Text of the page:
My (recent) personal finance story
March 8, 2008, 7:15 pm
Filed under: About me

I graduated from college in July 2007, almost a full year earlier than I was supposed to. Regardless of my love for my school, classes, and friends, I was eager to get out and “start living my life.” I moved in with my then boyfriend, now fiance, Jake, and got serious about looking for jobs. After searching for two months, I still did not have a job or get even one phone call back to show for the bazillion jobs I applied for. I went from being a broke college student to an even more broke unemployed adult. Living my life, indeed.

During those two months (and for several months following) money was (and still is) very tight. Jake, luckily, has a stable full time job and so pulled much of the weight for us. I found odd jobs (mystery shopping, figure modeling, online editing) and used all the money I was making to pay for my part of the rent and utilities (not to mention paying back my student loans-UGHH). I instinctively knew that if we kept going how we were going, we would be finding ourselves in a nice pile of debt. I began searching for information about how to save money and how to spend our money more wisely.

I started out on MSN Money. There were only a handful of articles that pertained to frugality and I quickly ran out of things to read. While on MSN, I came across an article written by Trent of The Simple Dollar. The articles on his website enabled Jake and me to pull back our spending and to really evaluate our relationships with money. It turns out I’m much more of a saver, while he is much more of a spender (and boy does that spark a lot of our arguments!).

Quickly following the discovery of The Simple Dollar, I stumbled upon Money Saving Mom and Hot Coupon World, among various other sites and books that made me realize (rediscover, really) the value of couponing, shopping for deals, and good old fashioned frugal tips. I finally managed to find a job, albeit a minimum wage paying job, at a local independent bookstore and a few months after that, found another part time job at a local library. Holding down two part time jobs, plus any odd jobs that come along, is not easy by any means, but it has enabled our bank accounts to breathe a bit easier.

While I was reading all of those personal finance blogs, I realized that many of the bloggers were older, parents, stay at home homemakers/moms/dads, or otherwise more established than myself. A very good number of them were religious. I have definitely gleaned a lot of good information from these bloggers, but I couldn’t help but find myself skipping over a lot of their articles because they didn’t pertain to me and my life. Where were all the 20something secular bloggers struggling with money and triumphing over financial hurdles? Since I couldn’t find many at all, I decided to create a blog myself and hopefully form an outlet for said 20somethings, or 20savers as I like to call them. By no means am I excluding the older, married, religious, parents/stay at home parents. I respect them and their ability to share their financial lives with the world. I am simply creating an alternative for those flipping through the PF blogosphere.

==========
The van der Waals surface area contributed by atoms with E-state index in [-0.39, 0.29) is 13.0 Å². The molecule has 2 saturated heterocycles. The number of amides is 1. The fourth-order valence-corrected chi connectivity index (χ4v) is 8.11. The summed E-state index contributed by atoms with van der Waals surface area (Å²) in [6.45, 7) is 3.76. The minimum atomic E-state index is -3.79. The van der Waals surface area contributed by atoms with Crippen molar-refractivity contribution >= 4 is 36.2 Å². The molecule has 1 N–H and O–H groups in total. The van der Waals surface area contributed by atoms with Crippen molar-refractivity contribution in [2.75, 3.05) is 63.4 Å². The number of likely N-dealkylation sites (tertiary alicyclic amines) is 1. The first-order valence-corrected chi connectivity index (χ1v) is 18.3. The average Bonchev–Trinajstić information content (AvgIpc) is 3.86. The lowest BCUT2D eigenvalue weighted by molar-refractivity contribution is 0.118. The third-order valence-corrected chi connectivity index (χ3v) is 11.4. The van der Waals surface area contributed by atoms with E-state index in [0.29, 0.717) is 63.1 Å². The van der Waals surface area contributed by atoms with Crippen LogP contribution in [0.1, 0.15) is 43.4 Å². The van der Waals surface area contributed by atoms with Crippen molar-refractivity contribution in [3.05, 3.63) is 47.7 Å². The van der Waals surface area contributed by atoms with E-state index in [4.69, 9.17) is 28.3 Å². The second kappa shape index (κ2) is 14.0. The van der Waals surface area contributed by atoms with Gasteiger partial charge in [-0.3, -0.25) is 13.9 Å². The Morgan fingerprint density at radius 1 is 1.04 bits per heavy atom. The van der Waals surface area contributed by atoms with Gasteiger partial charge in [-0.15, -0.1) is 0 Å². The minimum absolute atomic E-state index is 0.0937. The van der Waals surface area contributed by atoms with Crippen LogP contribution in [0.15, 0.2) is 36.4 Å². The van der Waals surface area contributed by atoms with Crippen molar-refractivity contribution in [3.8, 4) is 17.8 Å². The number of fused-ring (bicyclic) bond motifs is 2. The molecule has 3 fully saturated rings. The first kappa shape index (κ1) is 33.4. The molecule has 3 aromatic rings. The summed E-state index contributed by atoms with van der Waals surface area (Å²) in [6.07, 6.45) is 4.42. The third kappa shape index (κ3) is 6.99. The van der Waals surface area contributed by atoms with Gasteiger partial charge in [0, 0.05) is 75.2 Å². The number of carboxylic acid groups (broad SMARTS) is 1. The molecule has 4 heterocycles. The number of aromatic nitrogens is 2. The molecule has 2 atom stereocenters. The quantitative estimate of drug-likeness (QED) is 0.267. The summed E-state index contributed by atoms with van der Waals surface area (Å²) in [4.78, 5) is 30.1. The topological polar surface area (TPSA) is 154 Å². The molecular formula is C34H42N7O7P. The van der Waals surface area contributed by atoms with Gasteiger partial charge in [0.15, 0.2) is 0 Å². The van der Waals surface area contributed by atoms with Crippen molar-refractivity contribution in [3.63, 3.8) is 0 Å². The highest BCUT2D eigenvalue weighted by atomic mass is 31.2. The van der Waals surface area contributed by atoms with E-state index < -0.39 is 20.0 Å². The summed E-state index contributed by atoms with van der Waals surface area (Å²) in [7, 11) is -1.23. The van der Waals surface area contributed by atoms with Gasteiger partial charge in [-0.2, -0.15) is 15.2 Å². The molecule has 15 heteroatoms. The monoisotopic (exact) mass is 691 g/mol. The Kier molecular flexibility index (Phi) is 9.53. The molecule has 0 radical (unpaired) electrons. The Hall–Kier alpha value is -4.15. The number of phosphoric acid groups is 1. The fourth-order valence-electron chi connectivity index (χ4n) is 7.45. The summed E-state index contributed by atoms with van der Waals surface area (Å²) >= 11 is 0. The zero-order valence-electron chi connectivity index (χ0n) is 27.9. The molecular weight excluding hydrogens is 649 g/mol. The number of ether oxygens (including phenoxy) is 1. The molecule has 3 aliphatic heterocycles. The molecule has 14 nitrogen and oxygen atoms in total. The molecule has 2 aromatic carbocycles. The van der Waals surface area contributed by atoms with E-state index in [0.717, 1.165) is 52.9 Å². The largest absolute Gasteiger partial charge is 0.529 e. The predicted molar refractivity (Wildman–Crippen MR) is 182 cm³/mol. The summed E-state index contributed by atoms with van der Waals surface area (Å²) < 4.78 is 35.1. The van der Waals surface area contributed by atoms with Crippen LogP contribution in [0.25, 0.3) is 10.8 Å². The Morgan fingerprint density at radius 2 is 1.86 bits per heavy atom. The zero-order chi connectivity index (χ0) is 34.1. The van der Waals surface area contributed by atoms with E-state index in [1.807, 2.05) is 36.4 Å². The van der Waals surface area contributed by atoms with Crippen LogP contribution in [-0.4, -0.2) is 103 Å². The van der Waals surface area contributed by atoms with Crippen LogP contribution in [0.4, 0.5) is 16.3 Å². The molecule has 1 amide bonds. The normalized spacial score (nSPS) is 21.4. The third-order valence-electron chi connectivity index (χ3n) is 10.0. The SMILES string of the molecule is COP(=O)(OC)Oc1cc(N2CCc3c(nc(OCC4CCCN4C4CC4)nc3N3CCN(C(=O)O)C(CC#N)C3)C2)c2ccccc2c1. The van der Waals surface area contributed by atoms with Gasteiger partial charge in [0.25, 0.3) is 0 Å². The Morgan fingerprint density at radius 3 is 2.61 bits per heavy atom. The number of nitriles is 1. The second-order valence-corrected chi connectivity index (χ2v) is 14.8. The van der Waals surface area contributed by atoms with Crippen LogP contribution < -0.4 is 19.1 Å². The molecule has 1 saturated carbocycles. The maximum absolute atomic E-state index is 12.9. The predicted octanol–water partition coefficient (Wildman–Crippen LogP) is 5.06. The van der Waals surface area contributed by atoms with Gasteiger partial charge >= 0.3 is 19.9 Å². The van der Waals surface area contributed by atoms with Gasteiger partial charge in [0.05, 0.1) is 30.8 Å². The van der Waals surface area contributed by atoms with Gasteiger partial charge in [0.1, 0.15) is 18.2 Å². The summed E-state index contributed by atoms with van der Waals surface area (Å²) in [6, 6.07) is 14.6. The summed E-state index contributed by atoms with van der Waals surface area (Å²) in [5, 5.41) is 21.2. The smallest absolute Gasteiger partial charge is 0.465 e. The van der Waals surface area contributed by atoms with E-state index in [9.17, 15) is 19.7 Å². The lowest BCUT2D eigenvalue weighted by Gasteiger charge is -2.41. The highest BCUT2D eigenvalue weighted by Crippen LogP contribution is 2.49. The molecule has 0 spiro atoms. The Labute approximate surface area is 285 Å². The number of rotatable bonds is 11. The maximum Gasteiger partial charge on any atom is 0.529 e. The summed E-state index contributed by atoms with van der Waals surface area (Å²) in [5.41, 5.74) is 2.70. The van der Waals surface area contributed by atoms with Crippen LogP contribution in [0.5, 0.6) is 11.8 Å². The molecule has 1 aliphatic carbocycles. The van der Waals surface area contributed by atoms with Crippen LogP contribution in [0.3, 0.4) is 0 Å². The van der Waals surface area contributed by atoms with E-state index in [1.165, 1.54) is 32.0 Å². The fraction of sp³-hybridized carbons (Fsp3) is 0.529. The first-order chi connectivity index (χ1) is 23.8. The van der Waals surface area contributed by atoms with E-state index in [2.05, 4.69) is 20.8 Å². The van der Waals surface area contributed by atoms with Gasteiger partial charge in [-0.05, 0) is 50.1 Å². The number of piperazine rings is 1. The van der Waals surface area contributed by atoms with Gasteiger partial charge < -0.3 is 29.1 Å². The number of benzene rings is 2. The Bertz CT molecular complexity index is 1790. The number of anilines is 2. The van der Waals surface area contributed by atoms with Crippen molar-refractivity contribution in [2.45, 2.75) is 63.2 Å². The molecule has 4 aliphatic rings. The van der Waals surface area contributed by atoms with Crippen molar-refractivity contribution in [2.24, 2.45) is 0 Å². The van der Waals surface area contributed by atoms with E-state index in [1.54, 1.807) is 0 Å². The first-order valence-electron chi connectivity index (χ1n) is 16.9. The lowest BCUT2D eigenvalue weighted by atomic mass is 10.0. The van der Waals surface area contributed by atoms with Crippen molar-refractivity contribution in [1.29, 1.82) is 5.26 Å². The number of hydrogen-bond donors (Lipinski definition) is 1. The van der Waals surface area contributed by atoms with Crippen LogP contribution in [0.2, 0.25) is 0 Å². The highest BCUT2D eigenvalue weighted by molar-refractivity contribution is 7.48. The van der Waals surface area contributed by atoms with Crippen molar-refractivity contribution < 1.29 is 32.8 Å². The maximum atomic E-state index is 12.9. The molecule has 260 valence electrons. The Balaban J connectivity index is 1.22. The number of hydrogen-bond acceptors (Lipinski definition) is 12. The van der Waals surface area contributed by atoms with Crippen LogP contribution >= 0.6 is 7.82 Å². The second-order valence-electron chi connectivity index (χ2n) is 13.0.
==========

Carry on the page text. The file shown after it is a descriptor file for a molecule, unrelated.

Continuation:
Jake and I are a long, long way off from reaching our finanical goals (not to mention planning and paying for a wedding!), but we are definitely taking steps in the right direction. I hope that by sharing my setbacks and triumphs with you, I can add to the collective PF voice and maybe help a fellow 20something turn into a 20saver.


8 Comments so far
Leave a comment

I have also wondered where the nonreligious younger couponers are! I figured I was just a mutant. Looking forward to reading your blog!

Comment by Krystal

Thanks for your comment Krystal! Hopefully this blog will turn into a good meeting place for all of us “mutants!”

Comment by Sarah

I only fit into part of your 20saver profile – I’m 27, but a SAHM and a Christian. 😉 Regardless, I enjoyed your blog!

Comment by Jenna

No worries, Jenna, you’re more than welcome here!Just because I’m not a mom or religious doesn’t mean I expect the same from other 20savers. Thanks for reading!

Comment by Sarah

Oh my gosh, I am not alone! I am college student and have recently become slightly obsessed with coupon sites (because what college student can say no to free pizza rolls or cereal?) but felt a little bit like a crasher. I look forward to reading more from you!

Comment by Rebecca

Nope, you certainly aren’t alone, Rebecca. It seems like the young couponers are starting to come out of the wood work and I get more excited with every comment I get! I really wish I had gotten into couponing when I was college- congrats on being proactive!

Comment by Sarah

Hi! Just stumbled upon your blog as I’m beginning to explore the world of personal finance. Looking forward to reading more from you—one of my main concerns now is: do a lot of stores allow you to use coupons you print off the internet? I used to work at a K-Mart wayyyyy back in the day and I know we didn’t accept them. Have times changed? Anywho, I’ve just recently began tracking my spending habits and trying to cut coupons, etc. and am loving every minute of saving $$. Thanks for being here!

Comment by anja3582

Hey, anja. I’ve only come across one store that didn’t accept coupons printed off the internet and that was a Rite Aid. There are other Rite Aids in my area that do accept internet coupons, so I just shop at one of those stores if I have an internet coupon. I think it’s up to the individual manager of a store whether or not they accept them so it’s always a good idea to call up a store before you visit with a coupon you printed to see what their policy is. Some will only take one per transaction, for instance. Best of luck and thanks for visiting!

Comment by Sarah

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